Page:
As we interacted with our new friends there, I noticed many differences between our family and some of our neighbors. Some of them were very small and some of them were quite large. I don’t think that talking about them specifically adds much to this conversation and I don’t want to detract attention from the issue at hand so, suffice it to say, I think we as humans have to learn to acknowledge and to celebrate our differences. I think that it’s normal to notice differences and it’s also understandable to be a bit uncomfortable in the presence of different cultures. The problem comes when we refuse to move from that place of discomfort. When we feel safer in the similarities and refuse to explore the differences at all. When we do that, we tend to get stagnant and comfortable where we are and we tend to avoid circumstances where we might be challenged or have to seek to understand someone who is different than us. And it’s not a far leap from there to fear of the unknown or thinking that we are better than another race or culture.

Almost every interaction I’ve had with someone who is different than me has changed me in some way. I’ve spent time serving people in several countries around the world and my heart was changed by the individuals of different cultures and races with whom I interacted on every one of those journeys. My global perspective was changed, my understanding of other cultures was expanded and my compassion for people was increased. I have never regretted any of the time or money invested on those trips. I grew as a person and I walked away with far more than I gave. But understanding and compassion are simply not enough.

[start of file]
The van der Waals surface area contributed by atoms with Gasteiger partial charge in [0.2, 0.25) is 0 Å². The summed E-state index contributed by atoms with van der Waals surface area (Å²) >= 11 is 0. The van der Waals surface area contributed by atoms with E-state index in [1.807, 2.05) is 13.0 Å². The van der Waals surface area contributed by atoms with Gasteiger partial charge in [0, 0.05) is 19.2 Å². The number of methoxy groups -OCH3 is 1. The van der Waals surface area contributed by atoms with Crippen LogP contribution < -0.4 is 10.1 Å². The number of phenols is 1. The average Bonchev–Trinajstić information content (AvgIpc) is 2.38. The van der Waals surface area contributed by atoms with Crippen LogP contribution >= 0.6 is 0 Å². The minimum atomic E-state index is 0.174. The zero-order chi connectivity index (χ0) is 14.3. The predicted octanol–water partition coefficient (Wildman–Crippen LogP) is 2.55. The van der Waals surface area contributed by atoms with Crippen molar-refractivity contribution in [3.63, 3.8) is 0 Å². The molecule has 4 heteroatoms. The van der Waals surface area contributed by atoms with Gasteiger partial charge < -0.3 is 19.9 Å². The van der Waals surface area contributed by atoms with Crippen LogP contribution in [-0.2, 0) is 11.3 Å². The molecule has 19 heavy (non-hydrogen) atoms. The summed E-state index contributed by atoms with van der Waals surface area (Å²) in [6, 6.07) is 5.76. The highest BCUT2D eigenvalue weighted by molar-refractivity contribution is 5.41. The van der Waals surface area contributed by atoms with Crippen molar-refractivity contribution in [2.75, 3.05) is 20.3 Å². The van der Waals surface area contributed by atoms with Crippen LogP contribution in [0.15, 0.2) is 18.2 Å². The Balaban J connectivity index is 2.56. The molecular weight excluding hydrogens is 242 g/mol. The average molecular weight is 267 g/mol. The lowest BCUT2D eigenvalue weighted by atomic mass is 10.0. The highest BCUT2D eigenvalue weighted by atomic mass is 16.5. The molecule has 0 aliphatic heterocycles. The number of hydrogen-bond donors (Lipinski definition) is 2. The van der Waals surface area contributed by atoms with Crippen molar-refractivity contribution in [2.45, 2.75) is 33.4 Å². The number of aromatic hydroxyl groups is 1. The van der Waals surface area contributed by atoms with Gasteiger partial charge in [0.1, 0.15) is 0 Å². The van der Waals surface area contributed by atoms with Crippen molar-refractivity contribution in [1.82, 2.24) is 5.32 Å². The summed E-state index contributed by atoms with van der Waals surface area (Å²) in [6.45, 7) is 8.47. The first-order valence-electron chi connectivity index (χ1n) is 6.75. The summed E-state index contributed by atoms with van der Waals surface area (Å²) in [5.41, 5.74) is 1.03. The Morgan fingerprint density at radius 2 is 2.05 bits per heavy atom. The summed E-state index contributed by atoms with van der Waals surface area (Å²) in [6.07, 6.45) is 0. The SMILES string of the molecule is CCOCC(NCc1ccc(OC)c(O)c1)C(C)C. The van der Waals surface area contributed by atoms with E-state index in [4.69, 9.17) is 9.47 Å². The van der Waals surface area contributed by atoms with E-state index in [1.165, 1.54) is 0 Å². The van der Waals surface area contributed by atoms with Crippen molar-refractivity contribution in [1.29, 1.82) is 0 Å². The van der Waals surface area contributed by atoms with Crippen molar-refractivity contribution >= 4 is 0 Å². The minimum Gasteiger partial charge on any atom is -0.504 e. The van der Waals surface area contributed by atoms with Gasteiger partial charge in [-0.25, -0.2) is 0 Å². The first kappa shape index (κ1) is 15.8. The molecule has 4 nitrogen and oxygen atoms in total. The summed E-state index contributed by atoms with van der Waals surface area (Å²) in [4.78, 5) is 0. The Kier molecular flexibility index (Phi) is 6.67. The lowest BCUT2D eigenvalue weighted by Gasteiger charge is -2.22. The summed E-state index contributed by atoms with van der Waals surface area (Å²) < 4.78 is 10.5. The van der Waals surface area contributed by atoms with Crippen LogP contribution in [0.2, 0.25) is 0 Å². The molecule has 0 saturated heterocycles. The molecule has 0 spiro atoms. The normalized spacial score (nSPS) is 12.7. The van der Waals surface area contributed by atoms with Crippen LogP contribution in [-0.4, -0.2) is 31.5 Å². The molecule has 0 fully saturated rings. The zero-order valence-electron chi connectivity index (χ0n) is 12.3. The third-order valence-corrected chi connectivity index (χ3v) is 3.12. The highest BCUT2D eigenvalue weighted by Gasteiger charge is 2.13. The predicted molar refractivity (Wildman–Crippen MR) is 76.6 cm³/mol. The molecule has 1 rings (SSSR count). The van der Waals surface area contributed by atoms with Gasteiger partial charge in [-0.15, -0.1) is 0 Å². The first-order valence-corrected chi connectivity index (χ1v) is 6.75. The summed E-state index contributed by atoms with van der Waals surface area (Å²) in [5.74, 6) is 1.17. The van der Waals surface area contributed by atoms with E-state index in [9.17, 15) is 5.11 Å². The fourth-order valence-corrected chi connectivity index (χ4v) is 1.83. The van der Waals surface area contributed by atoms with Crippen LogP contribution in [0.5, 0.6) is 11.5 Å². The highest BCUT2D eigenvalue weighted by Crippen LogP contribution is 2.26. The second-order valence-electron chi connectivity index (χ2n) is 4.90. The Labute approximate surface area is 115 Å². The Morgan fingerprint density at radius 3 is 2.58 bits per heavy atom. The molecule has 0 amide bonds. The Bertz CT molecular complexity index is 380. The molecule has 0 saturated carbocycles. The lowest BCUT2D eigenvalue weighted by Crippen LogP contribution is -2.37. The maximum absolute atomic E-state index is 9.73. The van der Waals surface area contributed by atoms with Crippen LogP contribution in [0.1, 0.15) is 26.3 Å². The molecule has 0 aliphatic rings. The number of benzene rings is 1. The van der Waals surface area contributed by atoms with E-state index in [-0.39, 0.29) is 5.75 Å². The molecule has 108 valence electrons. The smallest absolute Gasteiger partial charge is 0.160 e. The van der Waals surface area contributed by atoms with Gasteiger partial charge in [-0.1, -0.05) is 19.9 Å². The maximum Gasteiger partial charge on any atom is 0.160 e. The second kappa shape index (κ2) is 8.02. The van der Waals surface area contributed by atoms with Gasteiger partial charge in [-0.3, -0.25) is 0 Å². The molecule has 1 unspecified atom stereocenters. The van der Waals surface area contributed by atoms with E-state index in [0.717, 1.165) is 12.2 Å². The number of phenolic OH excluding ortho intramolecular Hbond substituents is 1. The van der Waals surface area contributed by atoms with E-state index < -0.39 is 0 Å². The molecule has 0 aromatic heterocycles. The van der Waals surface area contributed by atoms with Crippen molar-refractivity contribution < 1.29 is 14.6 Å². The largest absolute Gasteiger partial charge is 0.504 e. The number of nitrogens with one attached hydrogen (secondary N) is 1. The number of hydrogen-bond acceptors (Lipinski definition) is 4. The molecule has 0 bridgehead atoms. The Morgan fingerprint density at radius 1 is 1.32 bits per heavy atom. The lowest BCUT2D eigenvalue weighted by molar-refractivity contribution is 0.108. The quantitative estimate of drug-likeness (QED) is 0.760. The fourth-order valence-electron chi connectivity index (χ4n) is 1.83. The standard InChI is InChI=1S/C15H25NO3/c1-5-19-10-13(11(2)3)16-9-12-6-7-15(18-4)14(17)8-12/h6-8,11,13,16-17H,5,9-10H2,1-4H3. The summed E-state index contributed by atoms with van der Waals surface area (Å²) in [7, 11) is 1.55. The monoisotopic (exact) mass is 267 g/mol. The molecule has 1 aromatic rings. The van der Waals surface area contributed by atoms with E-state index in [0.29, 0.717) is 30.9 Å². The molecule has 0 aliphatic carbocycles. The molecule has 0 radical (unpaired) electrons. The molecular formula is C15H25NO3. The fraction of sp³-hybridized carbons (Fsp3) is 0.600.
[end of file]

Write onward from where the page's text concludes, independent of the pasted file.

A couple of days ago, I came across this message from a pastor in Dallas whose teaching I have been listening to for many, many years. I’ve heard him speak in person and even met him once or twice. I have always been impressed by both his wisdom and his humility. On this topic, as usual, his words resonated deeply. And I think the reason for that is that he kept his focus on God in the midst of this current situation. In this video, he speaks to his listeners like a father, speaking with conviction and truth and giving practical ways to bring about change. Though he is a black man himself, his words speak nothing of his own experiences with racism. His focus remains on the Lord. You can listen to Dr. Tony Evans’ heart on the matter here. And I really hope that you will. (Feel free to stop and do it now. I’ll be here when you’re done.) It’s really that good and his words are so much more eloquent than mine.

I think that it is dangerous to exclude God from the conversation about race for two reasons. He is the reason for our inherent value and He is the one who can bring about lasting change. At their core, all people have value not because someone else says that they do (or in spite of someone else saying they don’t) but because we are all created in the very image of God. And God Himself is by His very nature both righteous and loving. He is a God who demands both justice and mercy. Because of His creative nature, our world is full of differences, but each one of us bears His signature. Each distinct race and ethnicity comes together in His creation to form a beautifully patterned, complete whole. The diverse nature of our world contributes to its richness and beauty. Of course, our world is also fallen and far from perfect. Often that brokenness leaves me feeling sad, angry and defeated. But, if you are a believer in Christ, then your very faith is based on the power of God to change things. Change is at the very core of the gospel, as God makes us new, through the saving power of His son, Jesus. You cannot believe the gospel and not believe that God can change things – from cultural constructs to circumstances right down to the intricacies of the human heart. Throughout the Bible, He is consistently a God of hope and change who offers us grace. My former pastor from my time living in New York is also one of my favorite authors, Tim Keller. In his book Generous Justice he says, “There is a direct relationship between a person’s grasp and experience of God’s grace and his or her heart for justice.” I find those to be wise words.